Kabul woke up this Friday deserted and empty. The day after the attack that killed more than 183 people (including 13 US military personnel) and injured more than 200, the Afghan capital appeared frightened and locked at home. It is true that it was a Friday and a holiday. But the Friday before, many more people were seen on the street and more shops were open.
At the Abbey gate of Hamid Karzai International Airport, where the attack took place, access was practically impossible yesterday. The Taliban had blocked all the streets leading to this part of the airfield with military artillery vehicles. This does not mean that people did not want to continue trying to leave the country, rushing the opportunities until the last moment, since the deadlines are running out (Spain, for example, yesterday ended its evacuation operation, as well as other European powers ). Near the Taliban control there was a young man who the previous afternoon had been at the scene of the attack (without being injured) and who this Friday tried to access again.
At the North gate of the airport, controlled exclusively by American soldiers, the atmosphere was different: there were not as many people crowded as in previous days, but there were many people, hundreds, maybe thousands, once again challenging the possibility of an attack. Getting there was easier because there were no Taliban checkpoints to go through. And people came here in taxis, on buses or simply walking, with suitcases and backpacks on their backs.
That greater calm contrasted with the frenzied activity in the hospitals, which since Thursday night began to receive an unmanageable number of victims and their capacity was overwhelmed. Many health workers, who had finished their shift, came to reinforce the personnel in the various centers, including the Kabul Emergency Hospital run by an Italian NGO. Some of these paramedics encountered family members among the wounded who arrived in waves from around the airport. Hundreds of Afghans seeking information about their families were added to the initial avalanche of wounded and dead bodies arriving at the hospital throughout the night. Only at dawn did the facilities regain a certain calm.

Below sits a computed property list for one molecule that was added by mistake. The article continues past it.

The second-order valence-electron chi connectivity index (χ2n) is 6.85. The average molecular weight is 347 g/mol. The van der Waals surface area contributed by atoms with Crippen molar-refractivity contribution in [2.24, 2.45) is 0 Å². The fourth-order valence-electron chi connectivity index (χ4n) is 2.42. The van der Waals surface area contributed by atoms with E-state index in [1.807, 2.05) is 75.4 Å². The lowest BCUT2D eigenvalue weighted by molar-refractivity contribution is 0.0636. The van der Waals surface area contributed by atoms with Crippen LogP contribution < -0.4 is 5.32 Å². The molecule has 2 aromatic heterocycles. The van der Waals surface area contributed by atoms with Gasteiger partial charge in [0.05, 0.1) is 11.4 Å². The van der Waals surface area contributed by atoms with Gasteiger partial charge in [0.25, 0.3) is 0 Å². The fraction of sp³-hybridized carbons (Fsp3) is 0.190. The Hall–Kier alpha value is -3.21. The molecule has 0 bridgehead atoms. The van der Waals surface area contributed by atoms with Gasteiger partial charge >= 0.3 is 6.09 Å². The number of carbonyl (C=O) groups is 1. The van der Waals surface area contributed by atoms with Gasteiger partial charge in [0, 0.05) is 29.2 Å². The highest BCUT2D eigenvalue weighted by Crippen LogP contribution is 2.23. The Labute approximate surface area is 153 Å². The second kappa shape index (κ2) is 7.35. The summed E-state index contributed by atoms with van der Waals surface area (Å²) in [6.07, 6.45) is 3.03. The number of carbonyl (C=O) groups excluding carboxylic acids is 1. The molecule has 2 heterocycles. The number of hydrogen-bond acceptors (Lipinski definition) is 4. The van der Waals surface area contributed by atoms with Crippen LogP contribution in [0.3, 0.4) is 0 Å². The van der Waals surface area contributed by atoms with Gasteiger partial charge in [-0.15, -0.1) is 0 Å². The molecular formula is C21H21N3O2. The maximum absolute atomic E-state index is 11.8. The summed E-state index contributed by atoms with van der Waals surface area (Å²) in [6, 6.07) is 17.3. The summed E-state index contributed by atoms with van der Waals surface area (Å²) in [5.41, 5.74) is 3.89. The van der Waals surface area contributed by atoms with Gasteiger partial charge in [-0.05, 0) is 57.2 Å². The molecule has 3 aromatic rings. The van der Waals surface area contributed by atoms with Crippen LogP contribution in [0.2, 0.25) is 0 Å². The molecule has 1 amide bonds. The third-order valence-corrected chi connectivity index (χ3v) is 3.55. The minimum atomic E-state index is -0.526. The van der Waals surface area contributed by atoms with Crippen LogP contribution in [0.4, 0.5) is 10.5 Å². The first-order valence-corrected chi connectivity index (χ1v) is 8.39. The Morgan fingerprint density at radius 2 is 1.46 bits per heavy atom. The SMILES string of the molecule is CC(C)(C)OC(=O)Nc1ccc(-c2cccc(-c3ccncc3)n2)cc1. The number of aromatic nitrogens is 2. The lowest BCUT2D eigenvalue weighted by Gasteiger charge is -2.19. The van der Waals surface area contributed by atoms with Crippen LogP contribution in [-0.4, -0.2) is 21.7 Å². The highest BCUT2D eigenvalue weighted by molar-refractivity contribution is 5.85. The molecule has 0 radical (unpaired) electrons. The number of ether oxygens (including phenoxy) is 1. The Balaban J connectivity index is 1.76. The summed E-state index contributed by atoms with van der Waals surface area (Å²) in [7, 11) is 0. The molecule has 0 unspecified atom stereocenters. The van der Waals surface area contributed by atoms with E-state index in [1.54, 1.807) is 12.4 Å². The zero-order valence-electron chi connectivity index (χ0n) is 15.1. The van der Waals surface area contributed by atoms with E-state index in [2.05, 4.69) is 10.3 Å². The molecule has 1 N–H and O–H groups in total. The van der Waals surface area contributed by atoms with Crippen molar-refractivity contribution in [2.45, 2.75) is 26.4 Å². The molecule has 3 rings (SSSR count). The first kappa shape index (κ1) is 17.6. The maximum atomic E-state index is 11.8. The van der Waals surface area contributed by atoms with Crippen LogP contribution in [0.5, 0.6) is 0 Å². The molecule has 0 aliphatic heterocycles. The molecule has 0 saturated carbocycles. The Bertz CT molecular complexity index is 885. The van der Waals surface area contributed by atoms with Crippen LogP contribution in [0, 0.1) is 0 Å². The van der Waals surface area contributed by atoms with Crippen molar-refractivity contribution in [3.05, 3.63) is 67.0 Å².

Meanwhile, the streets of the city were still empty, saving these points of the airport. As there were none, they were not, in the center of the city, nor the traditional street checkpoints of the Taliban, who also seemed to have deserted. In a central park, which usually welcomes hundreds of people who gather there for tea on a Friday, there were no more than 50. Another sign of how shocked the Afghan capital is, divided between fear the Taliban and fear of other attacks. Of course: before the arrival of the Taliban, the entrance to this park cost 100 afghanis (almost one euro). That money was collected by the police. From now on the park is free.